Alternative facts. It’s a term that launched a thousand jaw-drops and shudders, from scientists and educators to journalists and politicians. When people accept obvious lies because they preserve their political beliefs, what’s left to do?
Well, actually, there’s something pretty specific we may be able to do: Make a lie vaccine.
Sander van der Linden is an assistant professor of social psychology at the University of Cambridge whose research focuses on peoples’ perception of science and truth–from anti-vaxxers and hoaxes to climate science deniers. He proposes a theory called the “gateway belief model“: The idea that your perception of the consensus of experts on a topic–say, 97% of scientists agree on a certain issue–can act as a “gateway” to change your beliefs related to the topic. The power of the concept is that it asks people to shift their beliefs about what other people believe, rather than accept a new political belief themselves, an idea van der Linden calls “meta-cognition.”
“The Gateway Belief Model suggests that when people accept that consensus is a fact, they slowly start changing other beliefs–which in turn have consequences for beliefs that are related in people’s mental model of the issue,” he says. “It doesn’t polarize people further because it doesn’t threaten people’s values directly to change [their] opinion of what other groups believe.”
It sounds simple enough. But we live in a hallucinatory world of alternative facts–and alternative consensus.
Take one high-profile misinformation campaign about climate change, the Oregon Global Warming Petition Project, which portends to include the signatures of 31,000 scientists saying there’s no evidence that our carbon dioxide is heating the atmosphere. (Only .5% actually have climate backgrounds, and prominent signatories include the Spice Girls.) How do you help people differentiate between real and falsified consensus from experts?
In a study published in the journal Global Challenges, van der Linden and his colleagues propose a fake news vaccine–and prove that it can be effective. Here’s how their methodology worked. First, they presented some people with a pie chart showing the true consensus that 97% of scientists agree that human-caused climate change is real, and some people with the fake consensus that it is not. As you might expect, the first group’s perception of the consensus on climate change increased, the second group’s decreased. No surprise there.
Over the course of several experiments, they changed it up. First, they showed people the true consensus and the false consensus in succession, and found that the fake facts cancelled out any benefit from the true facts–effectively demonstrating why fake news is so tricky. Then, they tried introducing a “vaccine.” After showing the old 97% consensus message, they showed people a warning to inoculate them: “Some politically motivated groups use misleading tactics to try to convince the public that there is a lot of disagreement among scientists,” and followed it up with the fake petition consensus. In another case, they gave an even more detailed vaccine with a thorough “pre-bunking” of the fake petition. But in both cases, the vaccine worked to dull the impact of the fake news, with the detailed vaccine increasing people’s perception of scientific consensus by a significant 13 points.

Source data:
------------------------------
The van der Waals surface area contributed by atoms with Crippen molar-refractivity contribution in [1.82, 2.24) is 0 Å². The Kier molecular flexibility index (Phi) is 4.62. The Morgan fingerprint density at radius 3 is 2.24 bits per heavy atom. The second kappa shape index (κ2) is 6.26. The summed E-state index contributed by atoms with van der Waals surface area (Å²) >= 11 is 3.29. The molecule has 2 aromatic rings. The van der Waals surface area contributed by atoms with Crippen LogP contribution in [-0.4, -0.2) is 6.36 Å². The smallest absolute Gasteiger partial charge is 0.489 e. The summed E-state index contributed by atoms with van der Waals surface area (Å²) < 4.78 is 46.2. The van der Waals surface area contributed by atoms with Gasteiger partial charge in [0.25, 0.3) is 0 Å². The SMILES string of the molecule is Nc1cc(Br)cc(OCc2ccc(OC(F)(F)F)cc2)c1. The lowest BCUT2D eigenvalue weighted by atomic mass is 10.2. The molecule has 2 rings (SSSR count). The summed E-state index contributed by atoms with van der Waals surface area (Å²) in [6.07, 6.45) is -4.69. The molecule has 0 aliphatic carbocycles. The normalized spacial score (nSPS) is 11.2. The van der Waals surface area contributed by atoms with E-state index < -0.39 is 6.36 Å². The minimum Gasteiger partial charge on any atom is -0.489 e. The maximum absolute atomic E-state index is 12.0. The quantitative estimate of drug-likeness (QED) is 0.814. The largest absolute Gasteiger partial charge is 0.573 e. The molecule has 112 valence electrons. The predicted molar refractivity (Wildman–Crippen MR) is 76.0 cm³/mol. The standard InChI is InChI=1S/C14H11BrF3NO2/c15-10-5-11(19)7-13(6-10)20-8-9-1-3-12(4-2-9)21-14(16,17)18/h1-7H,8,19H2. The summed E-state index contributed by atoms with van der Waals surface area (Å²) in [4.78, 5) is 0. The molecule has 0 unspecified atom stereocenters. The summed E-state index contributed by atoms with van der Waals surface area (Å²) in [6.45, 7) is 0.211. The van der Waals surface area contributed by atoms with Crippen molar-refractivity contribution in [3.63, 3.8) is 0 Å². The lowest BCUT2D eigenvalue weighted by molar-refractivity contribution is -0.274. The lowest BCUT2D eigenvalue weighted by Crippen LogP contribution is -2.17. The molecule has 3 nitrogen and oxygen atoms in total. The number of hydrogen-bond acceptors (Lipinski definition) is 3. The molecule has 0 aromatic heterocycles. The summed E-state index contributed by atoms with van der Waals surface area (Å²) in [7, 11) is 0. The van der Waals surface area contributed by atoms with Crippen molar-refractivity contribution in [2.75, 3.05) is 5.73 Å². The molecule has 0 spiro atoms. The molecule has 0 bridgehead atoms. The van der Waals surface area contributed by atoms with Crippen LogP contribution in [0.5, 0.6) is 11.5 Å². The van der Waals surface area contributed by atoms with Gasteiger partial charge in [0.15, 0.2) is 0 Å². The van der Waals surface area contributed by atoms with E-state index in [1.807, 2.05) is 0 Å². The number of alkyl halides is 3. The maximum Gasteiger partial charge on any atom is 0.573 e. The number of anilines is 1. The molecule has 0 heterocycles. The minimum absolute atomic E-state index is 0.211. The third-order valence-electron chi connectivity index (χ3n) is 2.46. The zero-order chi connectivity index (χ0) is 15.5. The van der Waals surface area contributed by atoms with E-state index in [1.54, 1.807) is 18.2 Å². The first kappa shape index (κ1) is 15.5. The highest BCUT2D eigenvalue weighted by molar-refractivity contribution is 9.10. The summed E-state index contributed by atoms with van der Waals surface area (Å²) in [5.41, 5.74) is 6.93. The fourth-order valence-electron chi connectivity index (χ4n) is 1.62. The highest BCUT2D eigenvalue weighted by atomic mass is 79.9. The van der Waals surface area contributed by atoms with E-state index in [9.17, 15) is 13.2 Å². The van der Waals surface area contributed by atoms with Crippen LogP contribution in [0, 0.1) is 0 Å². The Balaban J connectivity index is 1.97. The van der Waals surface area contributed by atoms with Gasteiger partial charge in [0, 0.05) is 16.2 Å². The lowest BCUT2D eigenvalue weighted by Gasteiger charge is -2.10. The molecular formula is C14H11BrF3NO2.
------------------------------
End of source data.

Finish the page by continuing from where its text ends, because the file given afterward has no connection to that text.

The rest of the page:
Perhaps even more remarkably, it worked regardless of political affiliations. After inoculation, Republicans, Independents, and Democrats all perceived the scientific consensus on climate change to be higher. Van der Linden says that fake news inoculation could follow a similar model to real vaccines, including “herd immunity,” or the idea that if a majority of animals in a pack are inoculated, the entire herd will be immune. “Hopefully, through social media or word of mouth, this sort of psychological vaccine can spread and offer herd immunity to communities, as well,” he says.
As companies including Facebook have struggled to quickly formulate a plan to fight fake news, the study sheds much-needed light on how misinformation tends to take hold in our minds. Take Facebook’s initial plans to fight fake news, which include partnering with fact-checking organizations to offer interface-based warnings to people who click on disputed news stories. According to the inoculation theory, it might help not just to give Facebook users the consensus among fact-checkers that a climate science story is false, but to also explain that politically minded groups are spreading misinformation that many scientists disagree about climate change.
The knowledge that presenting users with a simple warning about misinformation increases their resilience against fake news is critical for designers who work on platforms and products where misinformation is rife. These solutions could come from unexpected places. Van der Linden points to an editorial by the scientist Phil Williamson in Nature in December. After Williamson wrote a rebuttal to a Breitbart story misreporting science about climate change, Breitbart shot back at the scientist: “[He wrote] on the Breitbart site that my work should be squashed like a slug,” Williamson wrote. In response, he proposed borrowing the model of popular sites like Yelp or Rotten Tomatoes to create a ratings system among scientists for online news sites: “We could call it the Scientific Honesty and Integrity Tracker, and give online nonsense the SHAIT rating it deserves.”
Beyond the delightful acronym, it’s an example of how existing models of crowdsourced information could be reappropriated to slow the transmission of misinformation. But van der Linden points out that a vaccine is not a cure. “There will always be people completely resistant to change,” he wrote in a statement the day the study was published, “but we tend to find there is room for most people to change their minds, even just a little.”